The building, which has a Romanesque style with Apulian, Lombard and Pisan influences, is located on a level of flooring which is that of the old city (ie the Messina of the first earthquake), about 8 meters lower than the whole rest.

Regional Museum of Messina

The Regional Museum of Messina stands at the northern end of Viale della Libertà and houses collections from the Civic Museum, sculptural works, paintings and decorative artefacts ordered according to a chronological criterion. Among the works stand out prestigious authors such asAntonello da MessinaMattia PretiCaravaggio, Annibale Carracci and Vincenzo Catena.

The entrance times are: 9:00 – 18:00 (Tuesday to Saturday) and 9:00 – 13:00 (Sundays and holidays). The standard cost of the ticket is 8 euros.

Torre Faro, Ganzirri Lakes and Pilone

The picturesque hamlet of Torre Faro rises on the extreme north-eastern tip of Sicily and is one of the most popular summer resorts of Messina. The name derives from the black and white lighthouse which once helped sailors to cross the Strait. In this point, in fact, there is the minimum distance between the shores of Sicily and Calabria (about 3.6 kilometers of sea).

The two neighbors observe each other through theirsPylonswhite and red. The Messina area (in the top list of things to see in Messina) rises exactly on the coast, in one of the busiest areas in the summer, and is considered a true symbol of the city.

Next to Torre Faro, in the even smaller fraction ofGanzirri, there are two lakes of brackish origin connected to the Tyrrhenian and Ionian seas through five canals (Margi, Canale degli Inglesi, Faro, Due Torri and Catuso). The area, of great landscape value, is an Oriented Nature Reserve.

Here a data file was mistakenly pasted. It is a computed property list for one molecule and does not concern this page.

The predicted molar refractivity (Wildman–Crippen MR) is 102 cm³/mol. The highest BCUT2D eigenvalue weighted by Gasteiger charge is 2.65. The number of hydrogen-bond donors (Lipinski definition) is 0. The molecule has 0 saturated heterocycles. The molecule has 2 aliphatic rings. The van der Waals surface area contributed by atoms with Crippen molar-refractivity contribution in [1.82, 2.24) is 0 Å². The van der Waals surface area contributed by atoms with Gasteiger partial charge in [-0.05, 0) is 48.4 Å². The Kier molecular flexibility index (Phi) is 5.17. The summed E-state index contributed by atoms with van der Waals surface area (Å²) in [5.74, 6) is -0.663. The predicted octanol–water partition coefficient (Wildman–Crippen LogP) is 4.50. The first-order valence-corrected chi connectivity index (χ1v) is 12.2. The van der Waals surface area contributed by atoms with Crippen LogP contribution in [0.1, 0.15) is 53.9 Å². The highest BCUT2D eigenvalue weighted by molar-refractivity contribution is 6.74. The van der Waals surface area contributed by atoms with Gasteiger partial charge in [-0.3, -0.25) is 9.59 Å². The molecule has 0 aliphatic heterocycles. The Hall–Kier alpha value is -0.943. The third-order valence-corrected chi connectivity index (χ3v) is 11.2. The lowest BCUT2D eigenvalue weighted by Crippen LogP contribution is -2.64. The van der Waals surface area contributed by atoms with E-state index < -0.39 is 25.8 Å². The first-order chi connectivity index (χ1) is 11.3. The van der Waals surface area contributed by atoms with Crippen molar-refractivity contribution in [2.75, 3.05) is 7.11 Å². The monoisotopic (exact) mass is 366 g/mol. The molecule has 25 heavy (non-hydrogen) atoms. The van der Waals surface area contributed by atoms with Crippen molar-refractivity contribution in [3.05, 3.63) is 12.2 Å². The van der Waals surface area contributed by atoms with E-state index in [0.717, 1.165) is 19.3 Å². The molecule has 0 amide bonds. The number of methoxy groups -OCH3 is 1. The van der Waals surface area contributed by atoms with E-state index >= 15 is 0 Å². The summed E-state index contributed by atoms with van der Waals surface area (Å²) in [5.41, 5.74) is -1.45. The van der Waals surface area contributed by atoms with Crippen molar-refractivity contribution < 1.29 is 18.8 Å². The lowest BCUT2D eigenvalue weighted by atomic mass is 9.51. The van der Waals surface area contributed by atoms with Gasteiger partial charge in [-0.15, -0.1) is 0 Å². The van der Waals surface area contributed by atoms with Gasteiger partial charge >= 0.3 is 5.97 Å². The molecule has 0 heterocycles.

YouTube video

Curiosity! During the summer period, in the waters in front of the Ganzirri area, thetraditional swordfish fishing. The feluccas (typical boats) sail the seas in search of what, in the city, is considered the "king of the Strait".

Vittorio Emanuele Gallery

Looking up and being dazzled by the beauty of the ceiling of the Galleria Vittorio Emanuele is one of the things to do and see in Messina, absolutely. The main entrance to the gallery overlooks Piazza Antonello and is represented by a central portico consisting of a huge arch.


Declared an artistic asset in 2000, the Galleria Vittorio Emanuele was designed by Camillo Puglisi Allegra and built, in Art Nouveau style, in the 1920s. The interior is characterized by three arms that join in the center and show a mosaic floor. The barrel ceiling stands out for its skylights and colored glass. It is counterbalanced by a glazed dome vault.

Curiosity! The Galleria Vittorio Emanuele is one of the most famous meeting points of the Messina nightlife. A post-dinner cocktail in one of the bars inside is recommended.

Forte San Salvatore and Montorsoli lantern

Located at the extreme tip of the peninsula of San Raineri or zona falcata (the area which, like a sickle-shaped arm, extends towards the opposite Calabria creating a basin of water closed on three sides), Forte San Salvatore, with the its stele of the Madonna della Lettera, is one of the symbols of the city of Messina.